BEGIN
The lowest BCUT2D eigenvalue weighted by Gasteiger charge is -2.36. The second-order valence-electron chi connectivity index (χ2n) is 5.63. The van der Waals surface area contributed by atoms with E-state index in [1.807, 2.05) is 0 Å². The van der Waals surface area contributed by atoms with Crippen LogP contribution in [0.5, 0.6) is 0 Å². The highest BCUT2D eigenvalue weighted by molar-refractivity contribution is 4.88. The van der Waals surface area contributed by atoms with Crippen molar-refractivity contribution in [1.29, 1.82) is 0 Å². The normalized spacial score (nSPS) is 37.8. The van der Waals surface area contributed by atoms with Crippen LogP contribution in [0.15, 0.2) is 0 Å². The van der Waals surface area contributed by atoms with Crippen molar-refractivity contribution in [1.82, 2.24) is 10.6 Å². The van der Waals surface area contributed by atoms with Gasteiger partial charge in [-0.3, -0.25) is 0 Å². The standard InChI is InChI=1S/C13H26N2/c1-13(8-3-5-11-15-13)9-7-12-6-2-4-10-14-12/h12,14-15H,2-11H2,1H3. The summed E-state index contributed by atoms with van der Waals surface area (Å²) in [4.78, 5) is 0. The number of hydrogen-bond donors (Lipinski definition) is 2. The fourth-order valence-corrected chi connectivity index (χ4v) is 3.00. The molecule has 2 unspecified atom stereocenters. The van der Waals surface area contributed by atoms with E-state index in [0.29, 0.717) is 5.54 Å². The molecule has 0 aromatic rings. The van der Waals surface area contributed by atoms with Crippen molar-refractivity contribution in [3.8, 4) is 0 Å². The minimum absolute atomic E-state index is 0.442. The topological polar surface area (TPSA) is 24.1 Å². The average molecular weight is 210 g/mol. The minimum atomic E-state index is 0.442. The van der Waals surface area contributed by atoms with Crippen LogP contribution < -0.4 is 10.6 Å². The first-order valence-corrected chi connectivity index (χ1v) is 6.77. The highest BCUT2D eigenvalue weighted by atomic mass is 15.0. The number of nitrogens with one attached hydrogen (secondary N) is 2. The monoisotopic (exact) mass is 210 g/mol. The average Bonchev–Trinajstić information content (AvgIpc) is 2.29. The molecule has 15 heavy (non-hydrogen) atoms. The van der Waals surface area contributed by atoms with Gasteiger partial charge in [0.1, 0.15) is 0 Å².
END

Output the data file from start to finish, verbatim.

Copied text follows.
The lowest BCUT2D eigenvalue weighted by Gasteiger charge is -2.36. The second-order valence-electron chi connectivity index (χ2n) is 5.63. The van der Waals surface area contributed by atoms with E-state index in [1.807, 2.05) is 0 Å². The van der Waals surface area contributed by atoms with Crippen LogP contribution in [0.5, 0.6) is 0 Å². The highest BCUT2D eigenvalue weighted by molar-refractivity contribution is 4.88. The van der Waals surface area contributed by atoms with Crippen molar-refractivity contribution in [1.29, 1.82) is 0 Å². The normalized spacial score (nSPS) is 37.8. The van der Waals surface area contributed by atoms with Crippen LogP contribution in [0.15, 0.2) is 0 Å². The van der Waals surface area contributed by atoms with Crippen molar-refractivity contribution in [1.82, 2.24) is 10.6 Å². The van der Waals surface area contributed by atoms with Gasteiger partial charge in [-0.3, -0.25) is 0 Å². The standard InChI is InChI=1S/C13H26N2/c1-13(8-3-5-11-15-13)9-7-12-6-2-4-10-14-12/h12,14-15H,2-11H2,1H3. The summed E-state index contributed by atoms with van der Waals surface area (Å²) in [4.78, 5) is 0. The number of hydrogen-bond donors (Lipinski definition) is 2. The fourth-order valence-corrected chi connectivity index (χ4v) is 3.00. The molecule has 2 unspecified atom stereocenters. The van der Waals surface area contributed by atoms with E-state index in [0.29, 0.717) is 5.54 Å². The molecule has 0 aromatic rings. The van der Waals surface area contributed by atoms with Crippen molar-refractivity contribution in [3.8, 4) is 0 Å². The minimum absolute atomic E-state index is 0.442. The topological polar surface area (TPSA) is 24.1 Å². The average molecular weight is 210 g/mol. The minimum atomic E-state index is 0.442. The van der Waals surface area contributed by atoms with Crippen LogP contribution < -0.4 is 10.6 Å². The first-order valence-corrected chi connectivity index (χ1v) is 6.77. The highest BCUT2D eigenvalue weighted by atomic mass is 15.0. The number of nitrogens with one attached hydrogen (secondary N) is 2. The monoisotopic (exact) mass is 210 g/mol. The average Bonchev–Trinajstić information content (AvgIpc) is 2.29. The molecule has 15 heavy (non-hydrogen) atoms. The van der Waals surface area contributed by atoms with Gasteiger partial charge in [0.1, 0.15) is 0 Å².